An argument doesn't have to be this negative cloud or an ego battle of who can prove their point better.
In fact, they can present an opportunity for you and your partner to grow—and even bond together (yes, it’s true!).
And here’s the thing: Most therapists won’t say a healthy relationship doesn’t include arguments.
Rather, they will acknowledge that a healthy relationship tends to revolve around how you argue (Hint: it doesn’t include “one-upping” your partner or trying to push your point first).
So, is your bickering getting out of control with your partner?
How can you communicate in a healthy way?
Let’s get down to business.
Arguments don’t equate to a bad relationship.
As mentioned above, it’s more about how you handle these disagreements. And at the end of the day, there’s no way two people will ever get along perfectly on each and every point and aspect of life.
The truth is healthy arguments can actually be quite productive. Yet, before we dig into what this looks like, let’s examine the details of an unhealthy argument.
An unhealthy argument usually leaves both parties feeling defeated and unheard.
You both end up defensive or accusing the other. Perhaps there are a lot of “you” statements being thrown around. You end up going in circles, really getting nowhere constructive.
Some common themes here include:
The list goes on. It may even include aspects of emotional abuse, which is, in no way, acceptable in any relationship.
Related Article: 6 Warning Signs to Know if You Are In A Toxic Relationship
Learning the right way to have a bickering match with your partner can help you both avoid the inevitable “blowing up” of a situation, and help you both navigate through life’s undeniable challenges. So, how can you do this? Here are a few argument tips!
Why do you keep having the same argument again and again?
Trying to understand (without accusations!) what went wrong and led to escalation can help you defer from doing so in the future. It can also help you both understand each other better, again, bringing you closer!
Some things you can use here include asking questions to understand. And even asking yourself questions!
Why did you get so mad you had to yell? Figuring these things out are entirely worthwhile, especially if you value the relationship.
This might sound silly at first. But hear us out!
Each week, what if you and your partner had a set time to bring up your grievances?
This removes a ton of factors, such as having a huge argument after an exhausting and stressful workday or getting into it when traveling on your vacation. It also helps you both prime your minds for being open and honest with one another.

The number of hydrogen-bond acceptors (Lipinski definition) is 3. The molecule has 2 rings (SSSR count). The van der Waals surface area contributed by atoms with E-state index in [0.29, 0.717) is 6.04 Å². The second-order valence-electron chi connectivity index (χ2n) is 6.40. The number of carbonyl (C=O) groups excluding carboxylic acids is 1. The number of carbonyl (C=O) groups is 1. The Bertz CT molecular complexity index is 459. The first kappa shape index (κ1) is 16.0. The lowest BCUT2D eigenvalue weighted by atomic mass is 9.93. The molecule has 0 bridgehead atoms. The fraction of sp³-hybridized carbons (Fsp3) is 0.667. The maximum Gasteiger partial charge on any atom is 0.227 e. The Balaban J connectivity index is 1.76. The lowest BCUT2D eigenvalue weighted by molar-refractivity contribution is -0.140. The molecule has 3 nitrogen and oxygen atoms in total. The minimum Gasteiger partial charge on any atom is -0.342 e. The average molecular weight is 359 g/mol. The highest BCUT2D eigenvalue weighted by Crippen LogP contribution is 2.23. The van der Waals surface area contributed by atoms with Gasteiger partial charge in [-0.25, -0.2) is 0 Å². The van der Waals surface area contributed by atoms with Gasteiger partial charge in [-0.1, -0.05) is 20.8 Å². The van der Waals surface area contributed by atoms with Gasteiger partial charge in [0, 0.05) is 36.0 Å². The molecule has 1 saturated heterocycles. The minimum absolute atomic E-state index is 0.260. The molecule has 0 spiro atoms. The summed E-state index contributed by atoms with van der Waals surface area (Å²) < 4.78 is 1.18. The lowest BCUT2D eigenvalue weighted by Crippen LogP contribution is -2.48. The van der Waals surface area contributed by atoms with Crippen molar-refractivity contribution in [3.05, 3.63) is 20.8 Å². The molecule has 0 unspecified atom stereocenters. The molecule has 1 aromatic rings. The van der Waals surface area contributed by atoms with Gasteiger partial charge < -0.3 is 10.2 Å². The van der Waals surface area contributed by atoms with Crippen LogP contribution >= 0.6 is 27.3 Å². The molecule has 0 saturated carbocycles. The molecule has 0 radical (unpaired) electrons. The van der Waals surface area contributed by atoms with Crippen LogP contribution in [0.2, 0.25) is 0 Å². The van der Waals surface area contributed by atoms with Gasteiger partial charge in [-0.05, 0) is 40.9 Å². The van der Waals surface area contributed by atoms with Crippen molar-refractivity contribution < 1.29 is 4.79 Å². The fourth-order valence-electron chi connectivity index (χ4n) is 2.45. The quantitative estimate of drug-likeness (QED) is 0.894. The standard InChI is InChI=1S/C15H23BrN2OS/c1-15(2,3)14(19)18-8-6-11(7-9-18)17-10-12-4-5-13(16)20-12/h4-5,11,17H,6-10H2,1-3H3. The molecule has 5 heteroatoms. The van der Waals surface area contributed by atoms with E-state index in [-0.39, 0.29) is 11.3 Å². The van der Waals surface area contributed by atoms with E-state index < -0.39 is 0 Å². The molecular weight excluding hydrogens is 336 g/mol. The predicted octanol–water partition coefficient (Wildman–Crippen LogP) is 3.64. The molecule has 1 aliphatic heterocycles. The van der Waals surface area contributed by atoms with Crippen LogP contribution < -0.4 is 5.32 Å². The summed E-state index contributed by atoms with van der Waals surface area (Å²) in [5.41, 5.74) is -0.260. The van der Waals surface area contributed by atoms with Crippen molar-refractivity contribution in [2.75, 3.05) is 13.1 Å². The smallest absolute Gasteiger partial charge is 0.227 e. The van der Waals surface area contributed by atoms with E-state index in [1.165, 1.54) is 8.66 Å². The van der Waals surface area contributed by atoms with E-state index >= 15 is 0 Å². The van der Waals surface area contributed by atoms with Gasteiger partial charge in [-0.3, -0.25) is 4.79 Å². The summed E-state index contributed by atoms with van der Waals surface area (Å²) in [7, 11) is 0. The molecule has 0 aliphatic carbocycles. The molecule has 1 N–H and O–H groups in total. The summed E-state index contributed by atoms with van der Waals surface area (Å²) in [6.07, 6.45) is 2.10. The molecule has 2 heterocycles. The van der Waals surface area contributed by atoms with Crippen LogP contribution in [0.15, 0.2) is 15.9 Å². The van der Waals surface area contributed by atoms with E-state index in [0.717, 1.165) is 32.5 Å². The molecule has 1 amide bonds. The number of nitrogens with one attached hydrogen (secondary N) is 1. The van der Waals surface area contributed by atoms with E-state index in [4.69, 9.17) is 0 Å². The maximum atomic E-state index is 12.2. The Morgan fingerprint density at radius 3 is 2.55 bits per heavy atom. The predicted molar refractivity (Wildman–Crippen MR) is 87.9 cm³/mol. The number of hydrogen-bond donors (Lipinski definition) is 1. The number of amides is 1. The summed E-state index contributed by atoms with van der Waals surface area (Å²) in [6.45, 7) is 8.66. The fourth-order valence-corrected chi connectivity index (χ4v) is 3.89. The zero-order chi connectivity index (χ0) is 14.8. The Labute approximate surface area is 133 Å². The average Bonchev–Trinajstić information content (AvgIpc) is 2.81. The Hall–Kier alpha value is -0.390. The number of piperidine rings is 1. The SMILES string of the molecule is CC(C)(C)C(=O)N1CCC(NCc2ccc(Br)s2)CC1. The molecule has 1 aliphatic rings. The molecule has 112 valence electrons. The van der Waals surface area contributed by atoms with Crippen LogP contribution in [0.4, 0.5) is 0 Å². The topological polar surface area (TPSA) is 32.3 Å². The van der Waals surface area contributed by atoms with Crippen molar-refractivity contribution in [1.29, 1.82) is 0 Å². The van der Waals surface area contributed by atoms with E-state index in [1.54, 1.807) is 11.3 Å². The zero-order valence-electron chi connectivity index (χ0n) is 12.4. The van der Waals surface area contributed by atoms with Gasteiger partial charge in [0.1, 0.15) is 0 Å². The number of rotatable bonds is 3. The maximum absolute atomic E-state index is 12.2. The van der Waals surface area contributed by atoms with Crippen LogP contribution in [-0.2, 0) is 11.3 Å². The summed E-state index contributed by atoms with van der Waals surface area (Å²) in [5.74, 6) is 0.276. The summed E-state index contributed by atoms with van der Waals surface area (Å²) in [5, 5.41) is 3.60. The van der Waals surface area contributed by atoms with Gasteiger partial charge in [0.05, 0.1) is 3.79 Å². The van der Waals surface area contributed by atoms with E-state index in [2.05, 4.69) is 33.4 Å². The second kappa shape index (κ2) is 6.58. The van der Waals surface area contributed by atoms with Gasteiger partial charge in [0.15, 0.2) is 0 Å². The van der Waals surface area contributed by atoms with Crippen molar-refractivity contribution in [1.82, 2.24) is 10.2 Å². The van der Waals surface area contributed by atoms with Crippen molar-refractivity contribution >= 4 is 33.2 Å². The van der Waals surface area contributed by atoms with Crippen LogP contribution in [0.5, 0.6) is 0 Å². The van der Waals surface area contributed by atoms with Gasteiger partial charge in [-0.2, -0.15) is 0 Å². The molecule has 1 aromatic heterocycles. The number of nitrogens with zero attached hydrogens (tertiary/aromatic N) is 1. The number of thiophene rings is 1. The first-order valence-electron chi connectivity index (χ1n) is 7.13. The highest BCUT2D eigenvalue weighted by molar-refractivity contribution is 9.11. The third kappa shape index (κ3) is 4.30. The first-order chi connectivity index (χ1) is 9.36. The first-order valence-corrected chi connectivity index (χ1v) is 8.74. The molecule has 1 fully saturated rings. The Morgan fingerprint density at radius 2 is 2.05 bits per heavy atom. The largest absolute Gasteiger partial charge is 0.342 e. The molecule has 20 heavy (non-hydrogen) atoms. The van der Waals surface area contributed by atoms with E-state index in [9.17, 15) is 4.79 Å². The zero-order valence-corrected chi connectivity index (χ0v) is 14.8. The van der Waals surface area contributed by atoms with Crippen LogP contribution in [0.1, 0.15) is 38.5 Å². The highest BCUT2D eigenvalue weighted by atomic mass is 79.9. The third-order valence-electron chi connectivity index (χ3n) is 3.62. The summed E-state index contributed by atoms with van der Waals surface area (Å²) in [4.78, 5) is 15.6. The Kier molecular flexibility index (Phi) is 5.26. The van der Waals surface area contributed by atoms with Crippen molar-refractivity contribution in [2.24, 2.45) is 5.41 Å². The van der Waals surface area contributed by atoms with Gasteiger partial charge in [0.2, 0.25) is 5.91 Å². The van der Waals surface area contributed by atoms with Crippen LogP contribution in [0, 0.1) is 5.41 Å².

This can further help you each gather your thoughts and present them in a considerate and caring way. Sometimes, in the heat of the moment, things don’t always come out or sound as we intend them to. This gives you a buffer!
You may have heard this before. But active listening doesn’t involve you gearing up for your next response. Rather, it’s all about fully taking in and understanding what the other person is saying.
When having a disagreement, this means not having a response ready. Instead, you listen, then may even paraphrase what the other person said to show your understanding and that you heard them. Asking for clarification if you’re unsure is also ultra-useful here.
A healthy argument is all about being constructive rather than destructive.
This means maybe re-phrasing a few ways you go about your disagreements. For instance, instead of complaining to your partner that they never help you with the dishes, it can be more productive to ask them to help you with the dishes (and doing so in a polite and respectful tone!).
There’s no shame in your emotions getting the best of you.
However, it’s important to recognize when this is happening and remove yourself accordingly.
Therapists even recommend this tactic when things are getting heated. Here’s what you do: Note your emotions are getting heightened and excuse yourself, giving a set time when you will talk again (such as in half an hour or at a certain time).
Then, go and write out all the awful things you’re thinking about your partner. This is simply just to get that frustration and anger out. After this stage, then write out what you could’ve done better in the situation (there’s definitely something!).
Lastly, come up with three solutions to the disagreement, which you will present to your partner once you’ve calmed down. (These solutions may even involve you apologizing for your part in the disagreement.)
Related Article: “Green Flags” To Look For When Dating
Arguments happen. Bickering doesn’t have to.
Reminding yourself that you’re a team together can help put things in perspective. It’s both of you against the problem; not you against each other.
While the above will take practice (using compassion with yourself and your partner can help as you navigate through making improvements), it truly can be a game-changer as to whether you stick together or not.
Keep this article in your back pocket for when you and your partner need to refer to the above to ensure your relationship stands the test of time.
August 9, 2022
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